One never expects the fanciful and fantastic to occur anywhere outside of stories. Only in legends and half forgotten memories do Gods ride upon the elements and heroes roam the world. So many places hold a relic, or even a spirit from ages past, it would be hard to believe any claims of authenticity, even if the fruits of those words stared one straight in the face.
Perhaps it is because of the fantastical nature of ancient ways that so many no longer believe the stories. They expect some great sword or powerful conjuror to be lurking around every corner, behind every tree, for so many hear the stories and think them such frequent occurrences that they must have been an every day thing, an every day lie.
How easily it is overlooked that these stories are so told and retold and echoed throughout the world is because they are so fantastical, but only after a step was taken. They are so memorable in their retelling, because they are so rare. That if it were everyday, the greatest story to be passed on to far flung generations, would be of a day where nothing happened, not even a breeze.
For not always do stories bring a smile, and seldom are they revealed from the beginning. On some days, it can be as simple as having greed, and happening by chance, to cross the path of a creature, nothing fantastical on outward appearance, save for something slightly unusual. Say, the witnessing a yellow fox run and stop upon the path before you.
How natural it is to marvel at such a thing, a yellow fox which lingers in place without flinching. A fox which stares without fear, but with eyes that hide their intentions, darkened as though viewing from within to stare at the soul of whomever would stare back.
And all at once, a voice appears in the mind of the beholder, as the yellow fox asks and assures, seeking out to desires and wishes of whomever it comes across. Seeking out one who would wish such things from a creature so strange and terrifying in its unassuming way.
A greedy man should think twice before answering any question posed to him of his desires at any time, let alone when faced with a creature beyond the realm of the lesser mortal world. And no man of any sense would think a yellow fox who speaks is from a world in which the lesser mortals roam freely.
How terrible a fate for those who fail to heed the ancient stories, not for what might happen, but for what will.
For there was such a greedy man to cross paths with a yellow fox in such a way, one whose sense of worth was greater than anything to which he would dare work. But the yellow fox is not a creature to be taken lightly, for it is no simple beast of arcane stock, but one of the races of vicious and violent faeries. A Clúanaire.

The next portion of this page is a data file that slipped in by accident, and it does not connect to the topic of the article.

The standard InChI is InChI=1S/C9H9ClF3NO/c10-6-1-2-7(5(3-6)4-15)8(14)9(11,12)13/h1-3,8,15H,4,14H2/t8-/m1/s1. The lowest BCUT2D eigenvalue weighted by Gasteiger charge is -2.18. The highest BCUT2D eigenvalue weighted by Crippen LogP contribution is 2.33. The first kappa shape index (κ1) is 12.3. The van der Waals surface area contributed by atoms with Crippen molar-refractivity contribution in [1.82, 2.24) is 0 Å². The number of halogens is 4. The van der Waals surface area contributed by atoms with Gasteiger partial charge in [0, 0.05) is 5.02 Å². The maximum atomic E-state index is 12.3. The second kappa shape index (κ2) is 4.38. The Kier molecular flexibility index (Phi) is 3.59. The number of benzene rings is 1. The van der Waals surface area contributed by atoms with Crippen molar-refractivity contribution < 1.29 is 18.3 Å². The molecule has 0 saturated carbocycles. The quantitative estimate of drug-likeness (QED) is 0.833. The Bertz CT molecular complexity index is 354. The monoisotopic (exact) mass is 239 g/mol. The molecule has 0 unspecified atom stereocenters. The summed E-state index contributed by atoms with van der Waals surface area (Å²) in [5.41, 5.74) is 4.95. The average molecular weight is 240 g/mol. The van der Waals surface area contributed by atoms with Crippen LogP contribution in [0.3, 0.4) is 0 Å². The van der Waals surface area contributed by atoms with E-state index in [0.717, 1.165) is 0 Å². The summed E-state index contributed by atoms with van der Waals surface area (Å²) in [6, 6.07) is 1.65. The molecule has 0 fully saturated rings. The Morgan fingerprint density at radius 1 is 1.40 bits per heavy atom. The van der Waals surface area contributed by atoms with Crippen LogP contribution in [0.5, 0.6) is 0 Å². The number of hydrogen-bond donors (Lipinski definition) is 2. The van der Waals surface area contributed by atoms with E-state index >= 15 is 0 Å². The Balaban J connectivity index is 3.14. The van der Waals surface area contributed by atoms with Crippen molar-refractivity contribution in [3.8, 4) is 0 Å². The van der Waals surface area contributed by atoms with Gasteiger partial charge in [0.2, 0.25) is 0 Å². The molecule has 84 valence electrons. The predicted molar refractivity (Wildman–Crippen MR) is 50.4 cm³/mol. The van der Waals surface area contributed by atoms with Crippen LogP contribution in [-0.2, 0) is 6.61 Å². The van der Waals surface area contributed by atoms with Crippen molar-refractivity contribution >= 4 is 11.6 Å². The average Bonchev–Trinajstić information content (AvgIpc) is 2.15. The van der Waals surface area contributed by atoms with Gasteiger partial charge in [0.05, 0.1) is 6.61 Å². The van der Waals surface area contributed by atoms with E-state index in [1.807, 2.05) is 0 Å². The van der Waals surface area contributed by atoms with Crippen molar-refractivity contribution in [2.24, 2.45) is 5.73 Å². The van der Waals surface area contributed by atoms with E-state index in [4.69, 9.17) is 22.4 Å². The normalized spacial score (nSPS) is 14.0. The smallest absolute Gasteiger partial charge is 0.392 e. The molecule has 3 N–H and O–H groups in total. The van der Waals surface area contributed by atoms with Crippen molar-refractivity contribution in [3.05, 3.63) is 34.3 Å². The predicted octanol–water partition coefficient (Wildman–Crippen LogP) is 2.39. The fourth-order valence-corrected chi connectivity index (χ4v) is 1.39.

The greedy man would wish for wealth and riches to reflect his ego. And a Clúanaire would gladly use its vast power to grant such a desire, such a wish. But only ever at a price.
And the price for a Clúanaire can vary, but it is always only ever a one sided price. A price and warning so many are blinded by.
The greedy man wished in thought as the yellow fox gazed within him, for more gold than even the most powerful of kings so he might show his children that he, and they would reside in grandeur to the end of time.. The Clúanaire accepted this wish, but only if the man would cut enough gold for himself from a mountain made entirely of gold, and then cut the same amount for the Clúanaire.
So did the greedy man accept.
And in a whipping of the wind, a mist descended and arose about him, and there he stood before a mountain made entirely of gold. And upon the ground about him, tools with which to enact this task. And so he got to work.
In a day and a night, in a week and a month he cut and carved more gold than he had ever dreamed from cracks in the golden rock. And dutifully, he carved the same for the Clúanaire who had brought him to this fantastical place.
And when all was done, the man was sent back to the path upon which he met the yellow fox. A pile of gold beside him. A pile of gold he would have to hurriedly move from a path others could frequent to the home where he and his small children lived.
So he rushed, for hours and hours, praying all the while no other would come by to discover his fortune. Whether by the will of fate, or the power of something else, the man brought his pile of gold to his small home, where suddenly as he prepared himself to rest, he realized what he had done.
He had left two small children to fend for themselves as he carved gold from a mountain. They had starved in the time he was away, his ambition stripping him of what was most important, and blinding him to the value he already had.
His wish, however, would be granted by the hands of a skilled mason. All of his gold would go to stone and practiced hands who would create a mausoleum within a mountain. One of such beauty and colour that even the riches of kings might envy, forever to reside in grandeur. And buried alive in the mountain with his children, he would watch over them and beg their forgiveness until he too would succumb to death.
The Clúanaire are the most powerful of the faerie races. And unlike their cousins who would simply tear and consume flesh, the Clúanaire seek out no food. They indulge and entertain themselves by tearing apart the dreams and hopes of those they come across, and revelling in their misery.
But it is not always the Clúanaire who break dreams and shatter hopes. Sometimes they merely provide the tools for it to be done by one themselves. They simply watch the horrors unfold, much to their own delight.
So should you gaze upon a yellow fox, know that it is gazing back. And though you might not fear how it will choose to appear, you should fear anything that would offer you your dreams.